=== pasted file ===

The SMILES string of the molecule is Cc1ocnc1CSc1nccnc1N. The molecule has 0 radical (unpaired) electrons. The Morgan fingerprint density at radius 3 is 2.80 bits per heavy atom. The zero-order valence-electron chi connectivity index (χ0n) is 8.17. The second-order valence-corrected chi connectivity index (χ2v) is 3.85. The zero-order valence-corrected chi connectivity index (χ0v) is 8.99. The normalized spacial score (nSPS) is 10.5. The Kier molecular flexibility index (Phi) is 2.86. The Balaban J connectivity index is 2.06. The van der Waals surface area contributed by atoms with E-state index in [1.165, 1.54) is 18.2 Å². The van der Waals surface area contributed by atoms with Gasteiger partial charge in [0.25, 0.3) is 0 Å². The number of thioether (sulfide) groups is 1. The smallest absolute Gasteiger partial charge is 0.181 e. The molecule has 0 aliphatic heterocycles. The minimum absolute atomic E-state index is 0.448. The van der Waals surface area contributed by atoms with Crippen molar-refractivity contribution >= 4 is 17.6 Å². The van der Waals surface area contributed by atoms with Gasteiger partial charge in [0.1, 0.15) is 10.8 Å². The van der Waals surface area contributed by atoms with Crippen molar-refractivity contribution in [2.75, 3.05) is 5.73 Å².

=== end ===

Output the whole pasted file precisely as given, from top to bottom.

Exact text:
The SMILES string of the molecule is Cc1ocnc1CSc1nccnc1N. The molecule has 0 radical (unpaired) electrons. The Morgan fingerprint density at radius 3 is 2.80 bits per heavy atom. The zero-order valence-electron chi connectivity index (χ0n) is 8.17. The second-order valence-corrected chi connectivity index (χ2v) is 3.85. The zero-order valence-corrected chi connectivity index (χ0v) is 8.99. The normalized spacial score (nSPS) is 10.5. The Kier molecular flexibility index (Phi) is 2.86. The Balaban J connectivity index is 2.06. The van der Waals surface area contributed by atoms with E-state index in [1.165, 1.54) is 18.2 Å². The van der Waals surface area contributed by atoms with Gasteiger partial charge in [0.25, 0.3) is 0 Å². The number of thioether (sulfide) groups is 1. The smallest absolute Gasteiger partial charge is 0.181 e. The molecule has 0 aliphatic heterocycles. The minimum absolute atomic E-state index is 0.448. The van der Waals surface area contributed by atoms with Crippen molar-refractivity contribution >= 4 is 17.6 Å². The van der Waals surface area contributed by atoms with Gasteiger partial charge in [0.1, 0.15) is 10.8 Å². The van der Waals surface area contributed by atoms with Crippen molar-refractivity contribution in [2.75, 3.05) is 5.73 Å².